Consumer confidence in the U.S. economy dipped in August even as Americans expressed more optimism about how the economy would do in the next six months, Conference Board figures showed.

The New York-based research group said its index of consumer confidence fell to 135.8 in August from a revised 136.2 in July. The August number was higher than the initial July estimate of 135.6.

Economists had expected an August reading of 134.4.

"Consumers are resilient," said Ian Shepherdson, chief U.S. economist at High Frequency Economics Ltd. in Valhalla, N.Y. "There's no real weakness here."

The August drop reflects a fall in stocks, an increase in interest rates, and the Northeast's severe drought, said Lynn Franco, director of the Conference Board's Consumer Research Center.

"But these latest dips in confidence are not of great concern," Ms. Franco said. "Confidence in the future remains high, and the consumer shopping spree continues."

The index has two components: consumers' expectations for the economy over the next six months and their view of current conditions.

The decline in the overall index was attributed entirely to concerns about the economy's current strength. The index gauging confidence in current conditions fell to 176.2, from an all-time high of 179.2 in July.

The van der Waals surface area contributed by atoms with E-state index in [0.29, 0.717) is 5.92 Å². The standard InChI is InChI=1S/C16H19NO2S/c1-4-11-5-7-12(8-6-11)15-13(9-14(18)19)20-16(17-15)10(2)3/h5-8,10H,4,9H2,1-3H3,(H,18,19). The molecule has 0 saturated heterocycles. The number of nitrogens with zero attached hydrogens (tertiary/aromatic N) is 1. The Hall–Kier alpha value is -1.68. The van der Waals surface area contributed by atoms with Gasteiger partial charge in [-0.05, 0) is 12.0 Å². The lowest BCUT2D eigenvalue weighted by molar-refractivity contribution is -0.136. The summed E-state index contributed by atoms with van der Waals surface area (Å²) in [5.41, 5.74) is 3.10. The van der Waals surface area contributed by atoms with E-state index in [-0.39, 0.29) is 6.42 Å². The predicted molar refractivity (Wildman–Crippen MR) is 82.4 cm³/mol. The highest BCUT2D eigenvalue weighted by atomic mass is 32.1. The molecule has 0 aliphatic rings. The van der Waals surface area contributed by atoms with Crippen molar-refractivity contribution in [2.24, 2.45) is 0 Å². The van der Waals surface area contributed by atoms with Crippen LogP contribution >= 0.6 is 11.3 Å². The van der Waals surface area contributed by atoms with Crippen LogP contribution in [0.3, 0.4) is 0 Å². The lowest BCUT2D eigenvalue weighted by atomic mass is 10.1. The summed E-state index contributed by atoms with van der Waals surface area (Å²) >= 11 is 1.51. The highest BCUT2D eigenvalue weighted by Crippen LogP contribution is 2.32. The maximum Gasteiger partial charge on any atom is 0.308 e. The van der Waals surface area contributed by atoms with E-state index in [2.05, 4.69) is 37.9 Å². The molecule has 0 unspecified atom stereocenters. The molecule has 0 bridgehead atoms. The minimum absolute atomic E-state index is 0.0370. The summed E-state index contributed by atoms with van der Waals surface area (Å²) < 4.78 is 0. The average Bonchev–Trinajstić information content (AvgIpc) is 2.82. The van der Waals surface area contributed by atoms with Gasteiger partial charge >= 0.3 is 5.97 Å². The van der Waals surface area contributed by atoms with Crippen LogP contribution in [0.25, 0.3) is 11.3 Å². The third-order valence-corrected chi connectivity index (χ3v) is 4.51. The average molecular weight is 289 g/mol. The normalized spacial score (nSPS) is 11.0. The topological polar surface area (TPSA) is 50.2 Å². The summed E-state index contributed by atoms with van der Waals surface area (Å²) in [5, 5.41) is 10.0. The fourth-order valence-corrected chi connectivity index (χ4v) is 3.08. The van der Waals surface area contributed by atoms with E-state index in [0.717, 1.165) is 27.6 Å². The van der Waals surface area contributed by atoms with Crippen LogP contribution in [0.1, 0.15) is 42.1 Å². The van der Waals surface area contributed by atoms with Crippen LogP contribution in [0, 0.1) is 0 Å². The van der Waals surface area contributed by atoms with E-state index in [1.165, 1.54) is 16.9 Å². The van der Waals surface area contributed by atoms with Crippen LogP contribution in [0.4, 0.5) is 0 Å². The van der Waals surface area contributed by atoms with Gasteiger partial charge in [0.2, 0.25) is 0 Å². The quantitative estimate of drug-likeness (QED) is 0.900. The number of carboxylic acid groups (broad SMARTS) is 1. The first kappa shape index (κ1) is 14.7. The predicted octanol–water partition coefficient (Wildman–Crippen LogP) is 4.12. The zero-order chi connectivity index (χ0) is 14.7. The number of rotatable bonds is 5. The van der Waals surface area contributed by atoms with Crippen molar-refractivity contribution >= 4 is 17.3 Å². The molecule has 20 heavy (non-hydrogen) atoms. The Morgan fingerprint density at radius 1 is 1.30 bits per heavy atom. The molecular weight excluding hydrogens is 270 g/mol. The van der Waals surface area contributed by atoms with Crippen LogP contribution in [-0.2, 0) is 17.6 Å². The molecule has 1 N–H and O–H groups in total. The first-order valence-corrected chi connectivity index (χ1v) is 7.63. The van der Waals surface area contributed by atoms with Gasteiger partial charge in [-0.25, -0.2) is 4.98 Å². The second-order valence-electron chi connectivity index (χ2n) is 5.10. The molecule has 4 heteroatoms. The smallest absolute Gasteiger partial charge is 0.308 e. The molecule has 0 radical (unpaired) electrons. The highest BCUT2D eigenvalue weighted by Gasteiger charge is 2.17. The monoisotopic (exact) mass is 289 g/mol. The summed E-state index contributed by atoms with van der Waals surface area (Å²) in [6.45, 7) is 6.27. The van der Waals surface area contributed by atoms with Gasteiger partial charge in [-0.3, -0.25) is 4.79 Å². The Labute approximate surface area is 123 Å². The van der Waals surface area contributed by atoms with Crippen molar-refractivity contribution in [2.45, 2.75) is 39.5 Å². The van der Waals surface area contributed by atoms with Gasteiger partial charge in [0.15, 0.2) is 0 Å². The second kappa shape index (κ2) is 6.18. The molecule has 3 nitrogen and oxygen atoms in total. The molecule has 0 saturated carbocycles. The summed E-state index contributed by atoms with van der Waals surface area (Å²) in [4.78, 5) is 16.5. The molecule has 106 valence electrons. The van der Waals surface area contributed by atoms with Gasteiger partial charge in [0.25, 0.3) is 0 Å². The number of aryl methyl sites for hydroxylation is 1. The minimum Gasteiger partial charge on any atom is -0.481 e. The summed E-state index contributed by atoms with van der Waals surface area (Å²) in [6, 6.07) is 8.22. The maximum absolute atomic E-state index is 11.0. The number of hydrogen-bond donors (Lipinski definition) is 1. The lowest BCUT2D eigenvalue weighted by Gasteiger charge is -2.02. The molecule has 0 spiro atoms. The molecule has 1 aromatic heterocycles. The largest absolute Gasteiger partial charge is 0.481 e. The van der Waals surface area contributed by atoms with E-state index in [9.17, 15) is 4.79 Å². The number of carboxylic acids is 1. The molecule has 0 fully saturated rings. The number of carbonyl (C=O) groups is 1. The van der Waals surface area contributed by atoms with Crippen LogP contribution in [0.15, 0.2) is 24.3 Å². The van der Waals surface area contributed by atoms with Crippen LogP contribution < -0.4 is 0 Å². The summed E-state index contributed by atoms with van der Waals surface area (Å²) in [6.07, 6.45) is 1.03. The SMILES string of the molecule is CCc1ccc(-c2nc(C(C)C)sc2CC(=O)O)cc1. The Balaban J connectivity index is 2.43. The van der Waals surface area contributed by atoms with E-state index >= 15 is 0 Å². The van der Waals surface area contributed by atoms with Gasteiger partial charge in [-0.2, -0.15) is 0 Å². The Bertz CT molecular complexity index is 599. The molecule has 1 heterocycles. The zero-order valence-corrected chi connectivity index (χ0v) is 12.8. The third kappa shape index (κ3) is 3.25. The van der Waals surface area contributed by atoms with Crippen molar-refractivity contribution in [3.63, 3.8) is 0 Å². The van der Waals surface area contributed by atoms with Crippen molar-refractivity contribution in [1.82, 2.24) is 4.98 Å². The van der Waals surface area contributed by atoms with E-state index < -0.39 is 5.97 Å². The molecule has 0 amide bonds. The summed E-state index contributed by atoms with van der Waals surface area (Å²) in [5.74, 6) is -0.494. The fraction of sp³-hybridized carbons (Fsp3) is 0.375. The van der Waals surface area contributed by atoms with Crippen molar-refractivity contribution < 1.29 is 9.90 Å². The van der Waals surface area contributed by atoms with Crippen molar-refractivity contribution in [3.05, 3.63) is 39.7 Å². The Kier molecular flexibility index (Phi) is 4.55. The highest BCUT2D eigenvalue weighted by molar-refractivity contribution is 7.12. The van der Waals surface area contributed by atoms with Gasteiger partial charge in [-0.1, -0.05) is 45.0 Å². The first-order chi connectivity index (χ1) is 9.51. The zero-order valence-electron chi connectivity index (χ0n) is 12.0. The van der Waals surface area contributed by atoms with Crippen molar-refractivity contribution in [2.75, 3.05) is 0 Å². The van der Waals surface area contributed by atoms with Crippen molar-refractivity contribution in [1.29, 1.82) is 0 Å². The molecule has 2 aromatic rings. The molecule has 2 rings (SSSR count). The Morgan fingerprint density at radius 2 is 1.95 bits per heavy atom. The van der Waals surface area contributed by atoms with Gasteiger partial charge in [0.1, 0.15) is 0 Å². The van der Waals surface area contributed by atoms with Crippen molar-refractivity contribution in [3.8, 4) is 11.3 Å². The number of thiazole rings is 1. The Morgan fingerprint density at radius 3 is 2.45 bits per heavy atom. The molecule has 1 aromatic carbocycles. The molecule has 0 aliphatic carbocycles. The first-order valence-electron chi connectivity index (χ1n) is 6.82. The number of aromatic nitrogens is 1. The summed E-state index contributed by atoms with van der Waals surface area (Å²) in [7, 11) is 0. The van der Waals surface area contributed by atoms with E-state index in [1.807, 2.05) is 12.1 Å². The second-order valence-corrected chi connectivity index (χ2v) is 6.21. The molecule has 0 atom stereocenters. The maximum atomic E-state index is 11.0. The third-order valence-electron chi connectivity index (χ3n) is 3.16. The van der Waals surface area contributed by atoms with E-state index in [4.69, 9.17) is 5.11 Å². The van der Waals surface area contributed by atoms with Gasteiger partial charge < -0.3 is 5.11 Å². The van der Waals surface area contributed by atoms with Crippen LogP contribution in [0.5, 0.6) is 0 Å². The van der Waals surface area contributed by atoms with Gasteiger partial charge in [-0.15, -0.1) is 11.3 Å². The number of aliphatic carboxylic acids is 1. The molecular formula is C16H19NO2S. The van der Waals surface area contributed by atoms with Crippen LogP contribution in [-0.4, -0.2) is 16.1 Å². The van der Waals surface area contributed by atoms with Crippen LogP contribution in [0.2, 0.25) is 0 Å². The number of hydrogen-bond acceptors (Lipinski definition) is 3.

For the six-month outlook, confidence rose to 108.9, from 107.6 in July. Joel Naroff, president of Naroff Economic Advisors in Holland, Pa., said: "Small ups or small downs don't really mean anything. The numbers indicate that "nothing has changed and the economy will continue to grow strongly."

The overall confidence index dropped in July for the first time in eight months. June's overall confidence index of 139 was the highest since October 1968 when it was 142.3.

The share of those who see jobs as plentiful fell to 48.9% in August, from 49.4% in July. The proportion of those who expect their personal incomes to increase rose to 25.2%, from 23.7%.

In the August survey, 4.5% said they plan to buy a house, compared with 4.4% in July.

"People say, I've got a job, I can make my payments,' " said Jim Zeumer, vice president of Pulte Corp., the largest U.S. home builder.

The share of those who plan to buy autos fell to 9.2%, from 10.5%, and the share of those who plan to buy major appliances fell to 30.4%, from 32.5% a month earlier.

The Conference Board's index uses 1985 as a base of 100. About 5,000 households are surveyed on their attitudes toward business conditions, jobs, and their personal income. Consumer spending accounts for about two-thirds of the nation's economic activity, and continued strength in consumer confidence suggests more fuel for growth.

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